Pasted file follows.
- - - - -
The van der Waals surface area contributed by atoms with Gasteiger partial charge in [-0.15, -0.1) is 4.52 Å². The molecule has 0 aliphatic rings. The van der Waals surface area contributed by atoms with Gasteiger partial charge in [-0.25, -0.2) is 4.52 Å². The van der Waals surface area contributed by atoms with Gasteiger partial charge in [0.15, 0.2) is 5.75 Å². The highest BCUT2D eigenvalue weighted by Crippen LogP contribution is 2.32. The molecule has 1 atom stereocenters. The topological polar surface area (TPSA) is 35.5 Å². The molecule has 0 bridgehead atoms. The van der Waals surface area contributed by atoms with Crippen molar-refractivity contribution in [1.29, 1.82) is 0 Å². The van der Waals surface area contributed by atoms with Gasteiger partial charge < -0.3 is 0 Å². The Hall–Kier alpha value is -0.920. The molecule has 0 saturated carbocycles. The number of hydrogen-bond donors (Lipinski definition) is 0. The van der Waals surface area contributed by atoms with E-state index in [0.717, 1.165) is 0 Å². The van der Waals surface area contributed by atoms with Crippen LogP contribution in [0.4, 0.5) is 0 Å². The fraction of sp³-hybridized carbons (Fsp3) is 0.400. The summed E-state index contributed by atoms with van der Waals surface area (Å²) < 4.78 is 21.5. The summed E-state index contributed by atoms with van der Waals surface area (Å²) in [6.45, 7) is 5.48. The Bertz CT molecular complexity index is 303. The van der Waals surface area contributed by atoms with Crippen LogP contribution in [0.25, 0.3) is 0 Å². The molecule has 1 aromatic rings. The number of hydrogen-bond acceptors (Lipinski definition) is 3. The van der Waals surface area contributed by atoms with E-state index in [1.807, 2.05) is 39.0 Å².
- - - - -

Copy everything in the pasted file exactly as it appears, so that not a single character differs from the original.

The van der Waals surface area contributed by atoms with Gasteiger partial charge in [-0.15, -0.1) is 4.52 Å². The molecule has 0 aliphatic rings. The van der Waals surface area contributed by atoms with Gasteiger partial charge in [-0.25, -0.2) is 4.52 Å². The van der Waals surface area contributed by atoms with Gasteiger partial charge in [0.15, 0.2) is 5.75 Å². The highest BCUT2D eigenvalue weighted by Crippen LogP contribution is 2.32. The molecule has 1 atom stereocenters. The topological polar surface area (TPSA) is 35.5 Å². The molecule has 0 bridgehead atoms. The van der Waals surface area contributed by atoms with Crippen molar-refractivity contribution in [1.29, 1.82) is 0 Å². The van der Waals surface area contributed by atoms with Gasteiger partial charge < -0.3 is 0 Å². The Hall–Kier alpha value is -0.920. The molecule has 0 saturated carbocycles. The number of hydrogen-bond donors (Lipinski definition) is 0. The van der Waals surface area contributed by atoms with E-state index in [0.717, 1.165) is 0 Å². The van der Waals surface area contributed by atoms with Crippen LogP contribution in [0.4, 0.5) is 0 Å². The fraction of sp³-hybridized carbons (Fsp3) is 0.400. The summed E-state index contributed by atoms with van der Waals surface area (Å²) < 4.78 is 21.5. The summed E-state index contributed by atoms with van der Waals surface area (Å²) in [6.45, 7) is 5.48. The Bertz CT molecular complexity index is 303. The van der Waals surface area contributed by atoms with Crippen LogP contribution in [0.25, 0.3) is 0 Å². The molecule has 1 aromatic rings. The number of hydrogen-bond acceptors (Lipinski definition) is 3. The van der Waals surface area contributed by atoms with E-state index in [1.807, 2.05) is 39.0 Å².